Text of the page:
Lowering the boom: Cedar Rapids should restrict, not ban fireworks
As the smoke clears, emotions are running high and the numbers are sobering.
In Cedar Rapids, the first weeks of legal fireworks in nearly eight decades left behind a string of fires, several calls for emergency medical service, a sharp spike in requests for police assistance, four ambulance trips and a handful of emergency room visits. Seventeen retailers were caught selling fireworks without proper permits. And scores of residents fumed over neighbors who fired off pyrotechnics in defiance of city and state laws, or, at the very least, with little or no regard for the concerns of their fellow residents.
Petitions calling for a renewed ban on the use of fireworks in Cedar Rapids carry thousands of signatures. Residents attended this past week’s City Council Youth Services and Public Safety Subcommittee meeting to share stories of how fireworks shattered neighborhood peace for weeks.
Members of the City Council, which voted to permit the use of fireworks for the maximum number of weeks allowed under the new state law, swiftly are shifting gears. They plan to have a new series of fireworks regulations ready for council action by Aug. 22.
“I think we all expected an uptick, but no one expected that,” said Council member Pat Shey.
We supported lifting Iowa’s ban on the use of fireworks. But we’ve been dismayed and disappointed by how some have misused and abused new fireworks freedom carved out by the Iowa Legislature. As we opined recently, common sense and courtesy seem to have been the first casualties of Iowa’s initial legal fireworks barrage.
“I’m disappointed that we couldn’t be better neighbors,” said Council member Susie Weinacht. Agreed.
Shock, anger and awe aside, we still don’t believe prohibition is an effective policy.
For one thing, there’s little chance lawmakers will move anytime soon to drastically alter Iowa’s law allowing the legal sale of fireworks. Although local officials can craft ordinances addressing use, they are largely powerless under the law to restrict sales. So long as fireworks are readily available in Cedar Rapids and other communities, a ban on their use would be widely ignored and virtually unenforceable.
Shey said he expects the Cedar Rapids council to “severely restrict but not ban” fireworks. We see this as a more reasonable path.
At a minimum, we’d like to see the city dramatically reduce the number of days legal use is permitted, perhaps to three days before and three days after Independence Day. We see little reason to allow relentless fireworks use in a densely populated urban area for weeks on end.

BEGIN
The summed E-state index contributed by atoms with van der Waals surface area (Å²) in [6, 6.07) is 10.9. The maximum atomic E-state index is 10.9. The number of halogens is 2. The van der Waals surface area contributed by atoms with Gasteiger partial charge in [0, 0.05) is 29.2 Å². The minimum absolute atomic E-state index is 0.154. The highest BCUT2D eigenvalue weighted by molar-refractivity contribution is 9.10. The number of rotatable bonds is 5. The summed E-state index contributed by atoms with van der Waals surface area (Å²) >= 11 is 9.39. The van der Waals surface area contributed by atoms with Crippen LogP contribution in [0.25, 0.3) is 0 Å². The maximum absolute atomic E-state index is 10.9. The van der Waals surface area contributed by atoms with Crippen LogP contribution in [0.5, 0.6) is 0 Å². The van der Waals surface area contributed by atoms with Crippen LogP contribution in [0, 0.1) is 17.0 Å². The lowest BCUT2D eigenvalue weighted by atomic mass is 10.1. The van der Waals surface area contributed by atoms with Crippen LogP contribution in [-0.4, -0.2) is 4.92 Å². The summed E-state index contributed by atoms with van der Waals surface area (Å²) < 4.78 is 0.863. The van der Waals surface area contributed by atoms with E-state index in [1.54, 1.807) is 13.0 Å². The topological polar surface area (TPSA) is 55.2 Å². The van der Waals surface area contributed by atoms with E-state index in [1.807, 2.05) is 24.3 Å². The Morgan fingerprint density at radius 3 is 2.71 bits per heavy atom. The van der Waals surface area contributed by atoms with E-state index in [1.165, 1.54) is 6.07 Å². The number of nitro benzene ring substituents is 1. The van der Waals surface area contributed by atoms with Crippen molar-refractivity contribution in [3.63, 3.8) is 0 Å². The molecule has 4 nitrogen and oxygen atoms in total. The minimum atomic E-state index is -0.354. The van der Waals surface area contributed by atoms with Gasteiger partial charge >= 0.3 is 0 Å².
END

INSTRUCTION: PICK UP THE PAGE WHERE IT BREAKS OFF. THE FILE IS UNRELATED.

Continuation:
But closing the use window will be as ineffective as prohibition without better enforcement.
Police Chief Wayne Jerman, who said police issued just seven fireworks citations in recent weeks, has suggested streamlining enforcement by allowing officers to issue municipal infractions, instead of making a formal criminal charge that must be forwarded to the county attorney for prosecution. He’d also like to see stiff fines and penalties for illegal use that could act as deterrents. These are proposals worth exploring.
Even if lawmakers are reluctant to significantly alter the law after one turbulent summer, we would urge them to consider giving local governments more say in the number and location of fireworks retailers within city limits and counties. Local officials have a better handle on local needs and conditions than lawmakers in Des Moines. Cedar Rapids officials have said they’ll explore zoning restrictions, although restrictions enacted in central Iowa remain the subject of court challenges by fireworks retailers.
It clearly makes sense to ask city councils and the Legislature for action. But the fate of legal fireworks in Iowa also is in the hands of those who support the new law and who enjoy using fireworks. Every reckless, illegal action, every instance where a sense of decency, empathy or common courtesy are selfishly detonated, the law’s footing becomes more precarious. Perhaps this first summer has been an overly exuberant anomaly. But if it’s not, and recklessness persists, prohibition may return. Public sentiment against fireworks will only grow.
We hope, given more time to deliberate and armed with experience gained over the last several weeks, our local leaders will come up with a balanced, workable and enforceable strategy. We still believe they can address the concerns of rattled residents while allowing limited, sensible use of fireworks by law-abiding citizens.
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